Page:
We Came As Romans

We Came As Romans

We Came As Romans is on a global attack conquesting their empire. Recently they toured extensively leading them into eastern territories such as Russia, Latvia and Lithuania. RMP took some time to get to know some more of the Troy based gladiators during their UK stop. With a new self titled release under the arm and a new direction soundwise we thought it would be nice to dig in and find out what We Came As Romans see  for the future of their music in 2016.

  1. So, how’s the tour going?

Tonight’s technically only the second night but we’ve been out for two weeks previously in Russia, Latvia & Lithuania, it’s been an extensive trip already.


  1. Awesome! So which has been your favourite show?

Russia was pretty wild, they’re just always so crazy over there! Not many bands get to go through there so when a band does make it through people just lose their minds. Plus, they’re so drunk on vodka and emotions [laughs]. Obviously the crowds on this tour have been bigger so far but it’s hard to top that type of energy.


  1. You guys released your self-titled album “We Came As Romans” earlier this year, and it’s a bit of a different sound – it’s awesome by the way – how do you think it’s been received?

We knew we were going to lose some fans because it’s a step in a different direction, but I think for every couple we’ve lost we’ve picked up a few new ones and that was kind of the goal. You can’t just keep writing the same shit, you have to change and unfortunately with change you’re going to lose some fans but you just have to hope that the new music is good enough to pick up some new fans.


  1. Do you have any big touring plans for 2016?

We’re coming back here for a lot of the festivals so that’ll be cool! I think especially with the new sound the festivals will be really good for us.


  1. In the past couple of years, we’ve seen a lot of venues close down due to a lack of funding and a lot of bands break up because they can no longer afford to tour or commit to the band full time, what do you think we can do to keep live music from becoming irrelevant? 

It’s a really big problem with millennials, they don’t want to pay for music and they don’t want to pay for your show, they just want to watch it on YouTube. I’m not saying that everybody does this, but for venues and bands that are just trying to sell records to live, it’s really starting to hurt. My only advice for people that like music is, go fucking see them. As soon as bands stop getting support, as soon as venues stop getting support that’s when bands stop coming around and venues start shutting down. It all comes down to the listener. We get a lot of fan mail where people say ‘Oh please come to Florida’ or wherever and it’s down to them, if you like a venue and you like a band: go. If you’re going to listen to music on Spotify instead of buying an album, use that money to buy a ticket to see that band play live.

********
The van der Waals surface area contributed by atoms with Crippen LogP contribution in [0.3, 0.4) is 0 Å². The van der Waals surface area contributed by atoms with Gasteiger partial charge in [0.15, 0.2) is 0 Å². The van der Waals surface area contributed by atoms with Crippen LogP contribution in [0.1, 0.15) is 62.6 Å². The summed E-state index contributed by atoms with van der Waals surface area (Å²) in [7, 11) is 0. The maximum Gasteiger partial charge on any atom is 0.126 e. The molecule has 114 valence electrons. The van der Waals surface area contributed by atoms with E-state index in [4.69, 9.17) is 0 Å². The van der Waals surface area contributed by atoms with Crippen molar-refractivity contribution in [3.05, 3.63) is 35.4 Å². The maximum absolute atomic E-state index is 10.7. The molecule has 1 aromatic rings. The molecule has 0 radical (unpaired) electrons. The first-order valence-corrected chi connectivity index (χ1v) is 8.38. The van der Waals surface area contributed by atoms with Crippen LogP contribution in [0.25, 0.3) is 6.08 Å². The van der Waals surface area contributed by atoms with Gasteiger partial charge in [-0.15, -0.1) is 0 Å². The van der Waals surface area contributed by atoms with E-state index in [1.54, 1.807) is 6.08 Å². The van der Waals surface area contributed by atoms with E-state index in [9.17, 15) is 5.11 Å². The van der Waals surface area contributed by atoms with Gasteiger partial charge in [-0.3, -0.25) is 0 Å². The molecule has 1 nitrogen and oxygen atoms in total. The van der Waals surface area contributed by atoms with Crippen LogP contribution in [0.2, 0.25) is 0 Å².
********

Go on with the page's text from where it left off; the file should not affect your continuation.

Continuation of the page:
1. Do you think there’s a way to encourage people to come down to shows more?

Unfortunately, bands don’t make money selling music anymore so bands have to tour which means there are so many bands and tour packages competing for audiences. Bands have to think about what’s going to make people come see their show instead of the one down the street and I think on the band’s part that just involves making sure you keep the tour packages interesting, so right now we’re on tour with One Ok Rock and I don’t think any of their fans have heard of us and I don’t think many of our fans will have heard of them so it’s a good way to get too.


  1. Finally, what does music mean to you?

Beyond being my entire livelihood it changes my mood, helps me pass the time, I hate saying something generic like ‘music means everything to me’ but when I’m travelling I’m listening to music, in my down time I’m writing music, when I’m working I’m making music. It just consumes my life. 


– Jake Bower